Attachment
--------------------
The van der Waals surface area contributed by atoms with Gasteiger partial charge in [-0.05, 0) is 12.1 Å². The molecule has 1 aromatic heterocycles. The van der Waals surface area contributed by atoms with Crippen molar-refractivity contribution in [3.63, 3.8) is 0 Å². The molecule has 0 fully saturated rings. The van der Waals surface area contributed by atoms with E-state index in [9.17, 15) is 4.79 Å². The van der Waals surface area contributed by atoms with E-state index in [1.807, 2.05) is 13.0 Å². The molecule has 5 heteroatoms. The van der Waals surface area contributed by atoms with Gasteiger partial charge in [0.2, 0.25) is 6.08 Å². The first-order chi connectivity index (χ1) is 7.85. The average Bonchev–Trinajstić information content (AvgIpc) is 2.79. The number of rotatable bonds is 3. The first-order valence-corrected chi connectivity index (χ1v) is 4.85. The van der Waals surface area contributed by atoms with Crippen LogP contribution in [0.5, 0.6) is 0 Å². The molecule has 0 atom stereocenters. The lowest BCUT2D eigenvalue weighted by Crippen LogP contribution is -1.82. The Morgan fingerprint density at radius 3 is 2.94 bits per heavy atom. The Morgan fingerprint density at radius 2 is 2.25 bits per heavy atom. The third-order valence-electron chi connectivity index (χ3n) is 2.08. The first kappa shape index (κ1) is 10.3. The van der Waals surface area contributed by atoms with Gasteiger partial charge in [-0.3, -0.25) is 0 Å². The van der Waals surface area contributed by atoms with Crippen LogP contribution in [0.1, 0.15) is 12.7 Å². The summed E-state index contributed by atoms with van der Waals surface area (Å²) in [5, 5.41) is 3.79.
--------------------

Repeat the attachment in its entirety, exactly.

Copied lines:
The van der Waals surface area contributed by atoms with Gasteiger partial charge in [-0.05, 0) is 12.1 Å². The molecule has 1 aromatic heterocycles. The van der Waals surface area contributed by atoms with Crippen molar-refractivity contribution in [3.63, 3.8) is 0 Å². The molecule has 0 fully saturated rings. The van der Waals surface area contributed by atoms with E-state index in [9.17, 15) is 4.79 Å². The van der Waals surface area contributed by atoms with E-state index in [1.807, 2.05) is 13.0 Å². The molecule has 5 heteroatoms. The van der Waals surface area contributed by atoms with Gasteiger partial charge in [0.2, 0.25) is 6.08 Å². The first-order chi connectivity index (χ1) is 7.85. The average Bonchev–Trinajstić information content (AvgIpc) is 2.79. The number of rotatable bonds is 3. The first-order valence-corrected chi connectivity index (χ1v) is 4.85. The van der Waals surface area contributed by atoms with Crippen LogP contribution in [0.5, 0.6) is 0 Å². The molecule has 0 atom stereocenters. The lowest BCUT2D eigenvalue weighted by Crippen LogP contribution is -1.82. The Morgan fingerprint density at radius 3 is 2.94 bits per heavy atom. The Morgan fingerprint density at radius 2 is 2.25 bits per heavy atom. The third-order valence-electron chi connectivity index (χ3n) is 2.08. The first kappa shape index (κ1) is 10.3. The van der Waals surface area contributed by atoms with Gasteiger partial charge in [-0.3, -0.25) is 0 Å². The van der Waals surface area contributed by atoms with Crippen LogP contribution in [0.1, 0.15) is 12.7 Å². The summed E-state index contributed by atoms with van der Waals surface area (Å²) in [5, 5.41) is 3.79.